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photo credit: (Credit: Ewen Traveler)
The free ride for major bicycling events may reach the end of the road next year as Sonoma County officials begin revamping rules for certain gatherings involving public roadways. 
Separate from a process regulating parties and events at wineries and other private spaces, the special event encroachment permit involves things on public streets: parades, fun-runs, vehicle cruises and bike rides.
Unlike the rest, cycling events were exempted from 1985 regulations requiring a special event encroachment permit. That seems likely to change. Unpermitted large rides can create issues for other road users.
As county supervisors looked at changing the rules, Jana Blunt of West County said she happened upon a large cycling event on a recent Saturday....and after making several turns get out of the way.
"I ended up, along with several other cars, in the middle of double direction bicyclists, hundreds, going in both directions."
She said less patient drivers might have caused an incident. 
Supervisors say they think the process should be predicable, simple and improve safety and sustainability. Organizers may be soon be required to coordinate with first responders for traffic control and medical response. Some regular autumn events may be encouraged to move to the spring, reducing conflicts with agricultural harvests and potential disruption from wildfire.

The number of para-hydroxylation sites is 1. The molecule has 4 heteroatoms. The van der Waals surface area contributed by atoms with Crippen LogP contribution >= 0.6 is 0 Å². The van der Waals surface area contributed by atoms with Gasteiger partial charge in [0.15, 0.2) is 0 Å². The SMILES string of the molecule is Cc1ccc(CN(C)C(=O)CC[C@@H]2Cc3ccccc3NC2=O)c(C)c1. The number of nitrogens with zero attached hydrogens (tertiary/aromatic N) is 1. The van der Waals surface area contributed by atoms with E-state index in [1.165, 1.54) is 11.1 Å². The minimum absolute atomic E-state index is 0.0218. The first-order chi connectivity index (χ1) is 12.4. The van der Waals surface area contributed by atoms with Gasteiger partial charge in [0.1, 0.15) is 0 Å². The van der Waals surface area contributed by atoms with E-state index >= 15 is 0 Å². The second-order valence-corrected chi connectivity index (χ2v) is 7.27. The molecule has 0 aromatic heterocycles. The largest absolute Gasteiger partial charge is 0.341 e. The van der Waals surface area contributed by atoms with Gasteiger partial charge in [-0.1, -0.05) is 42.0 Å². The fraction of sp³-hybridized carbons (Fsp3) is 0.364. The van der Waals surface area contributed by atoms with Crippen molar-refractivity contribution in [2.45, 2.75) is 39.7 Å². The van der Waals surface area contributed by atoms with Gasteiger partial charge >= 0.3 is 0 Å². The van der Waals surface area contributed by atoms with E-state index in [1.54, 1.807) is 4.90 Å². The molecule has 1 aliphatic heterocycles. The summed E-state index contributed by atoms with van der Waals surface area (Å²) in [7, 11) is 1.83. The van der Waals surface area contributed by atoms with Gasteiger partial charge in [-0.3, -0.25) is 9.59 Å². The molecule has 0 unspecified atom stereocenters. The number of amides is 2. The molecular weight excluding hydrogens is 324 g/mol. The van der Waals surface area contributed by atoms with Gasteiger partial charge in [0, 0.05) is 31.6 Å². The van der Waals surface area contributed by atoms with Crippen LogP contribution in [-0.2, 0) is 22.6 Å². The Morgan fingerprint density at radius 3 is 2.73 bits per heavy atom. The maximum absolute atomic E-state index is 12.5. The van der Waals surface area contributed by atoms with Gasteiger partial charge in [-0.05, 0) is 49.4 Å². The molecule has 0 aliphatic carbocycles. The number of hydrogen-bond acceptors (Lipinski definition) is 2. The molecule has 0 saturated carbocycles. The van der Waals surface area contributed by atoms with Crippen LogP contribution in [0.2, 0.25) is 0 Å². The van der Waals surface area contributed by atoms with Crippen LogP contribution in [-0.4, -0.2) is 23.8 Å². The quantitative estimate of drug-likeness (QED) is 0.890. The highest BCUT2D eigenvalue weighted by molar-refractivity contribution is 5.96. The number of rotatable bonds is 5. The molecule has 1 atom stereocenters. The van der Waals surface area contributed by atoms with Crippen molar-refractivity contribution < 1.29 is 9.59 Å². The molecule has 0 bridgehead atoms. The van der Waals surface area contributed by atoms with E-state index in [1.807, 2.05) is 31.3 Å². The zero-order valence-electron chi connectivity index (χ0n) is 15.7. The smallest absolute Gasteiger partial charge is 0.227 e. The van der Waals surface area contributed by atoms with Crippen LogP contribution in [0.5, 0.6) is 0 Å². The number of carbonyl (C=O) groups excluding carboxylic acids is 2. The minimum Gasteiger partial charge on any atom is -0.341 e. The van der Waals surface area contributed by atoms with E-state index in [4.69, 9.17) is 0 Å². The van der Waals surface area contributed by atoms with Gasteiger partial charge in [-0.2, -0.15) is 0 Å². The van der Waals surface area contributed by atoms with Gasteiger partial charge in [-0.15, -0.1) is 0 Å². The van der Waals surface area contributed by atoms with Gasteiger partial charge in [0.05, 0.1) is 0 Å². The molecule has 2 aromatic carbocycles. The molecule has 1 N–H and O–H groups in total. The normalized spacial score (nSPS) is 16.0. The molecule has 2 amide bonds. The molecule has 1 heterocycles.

Eris Weaver with the Sonoma County Bicycle Coalition says the concept of charging for cycling conflicts with other board priorities.
"Requiring an encroachment permit for 50 people riding. You have passed a climate emergency resolution. You've set goals for reducing vehicle miles travelled and greenhouse gas emissions, so theoretically you'd like to see more people on bicycles. So many complaints that people make about cycling is because they have to slow down for us. If we are following the rules of the road, we're not blocking traffic, we are traffic."
Outreach will continue through the fall, with a draft ordinance ready in the spring. 
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